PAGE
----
Practice Guideline Briefs

Am Fam Physician. 2004 Sep 15;70(6):1168-1174.

Influenza Vaccination Among Health Care Workers

The National Foundation for Infectious Diseases (NFID) has issued a call to action on reducing influenza infection among health care workers. The NFID and the Centers for Disease Control and Prevention, as well as other infection control and major medical and nursing groups, have long recommended yearly influenza vaccination for all health care workers. However, only 36 percent actually are immunized each year. Health care workers include all personnel in a health care setting who have contact with patients.

Unvaccinated health care workers can be a key cause of influenza outbreaks in health care settings. These employees encounter high-risk patients throughout the influenza season in medical practices, general hospitals, specialty hospitals, long-term care and rehabilitation facilities, home-care sites, and other health care settings.

While many health care organizations conduct influenza vaccination programs, the impact of these programs on immunization rates has not been optimal. The NFID is calling on health care institutions, employers, insurers, and allied professional organizations to make a comprehensive, concerted effort to improve influenza vaccination rates among health care workers.

According to the NFID, measures should be taken to ensure health care workers are provided convenient access to influenza vaccination. Employers should commit resources toward institutionalizing immunization opportunities in the workplace, and to demonstrating that immunization is critical to employee and patient safety. The NFID recommends the following:

• Professional health care organizations should develop policies to support influenza immunization of health care workers and encourage their members to educate health care workers about the benefits of vaccination and the potential health consequences of influenza illness to patients and themselves.

• Those persons in management positions should become strong advocates to ensure health care workers/employees become vaccinated to accomplish better infection control, reduced absenteeism, and cost savings/effectiveness.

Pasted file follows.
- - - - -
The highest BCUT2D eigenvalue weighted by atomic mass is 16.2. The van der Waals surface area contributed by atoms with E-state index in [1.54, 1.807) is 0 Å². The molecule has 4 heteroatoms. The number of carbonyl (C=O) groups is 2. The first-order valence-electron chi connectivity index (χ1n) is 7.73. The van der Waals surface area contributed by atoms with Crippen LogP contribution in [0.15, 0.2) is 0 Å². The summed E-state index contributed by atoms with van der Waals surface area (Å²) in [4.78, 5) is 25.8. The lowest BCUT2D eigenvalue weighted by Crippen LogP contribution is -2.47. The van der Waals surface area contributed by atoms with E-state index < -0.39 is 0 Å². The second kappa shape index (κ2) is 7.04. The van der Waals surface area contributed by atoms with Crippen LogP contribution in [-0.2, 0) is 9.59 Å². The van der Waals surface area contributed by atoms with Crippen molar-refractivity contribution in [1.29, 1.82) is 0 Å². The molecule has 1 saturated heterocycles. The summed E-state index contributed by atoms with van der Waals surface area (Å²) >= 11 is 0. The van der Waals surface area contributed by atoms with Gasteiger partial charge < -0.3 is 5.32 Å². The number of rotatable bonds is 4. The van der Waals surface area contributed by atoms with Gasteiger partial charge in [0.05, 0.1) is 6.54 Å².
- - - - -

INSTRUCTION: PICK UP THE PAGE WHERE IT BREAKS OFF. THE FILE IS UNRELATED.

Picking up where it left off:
• Opportunities for influenza vaccination should be convenient for health care workers, and should be paid for by the employer.

• Health care workers should be reminded that vaccination is recommended annually, and that injectable vaccine cannot cause influenza. They also should be reminded that the influenza virus is transmitted easily and they are putting patients, themselves, their families, and others at risk if they do not get vaccinated.

Updated Guideline on Jaundice in Newborns

The Subcommittee on Hyperbilirubinemia of the American Academy of Pediatrics (AAP) has updated its clinical practice guideline on identifying and managing jaundice in newborns. “Management of Hyperbilirubinemia in the Newborn Infant 35 or More Weeks of Gestation” appears in the July 2004 issue of Pediatrics and is available online at

The AAP updated its guideline to provide physicians with specific advice about treatment and to promote greater uniformity and consistency of care for all newborns. Among the new recommendations are the following:

• Physicians should perform a systematic assessment on all infants, prior to discharge, for subsequent risk of severe jaundice.

• Physicians should instruct the infant’s parents to schedule a follow-up visit at three to five days of age, when the infant’s bilirubin level is highest.

• Physicians should recommend that mothers breastfeed at least eight to 12 times a day for the first few days. This will help produce enough milk and help keep the infant’s bilirubin level down.

• Physicians should provide parents with written and oral information about newborn jaundice. A “Frequently Asked Questions” document is included with the guidelines and is available online at

The Centers for Disease Control and Prevention (CDC) supports the use of the revised guideline for eliminating kernicterus and hyperbilirubinemia. In 2001, the CDC reported an increase of kernicterus cases in the United States and encouraged systematic assessment of bilirubin levels in newborns before their discharge from the birth hospital, along with proper follow-up care, lactation support, and parent education about jaundice. Additional information about kernicterus is available at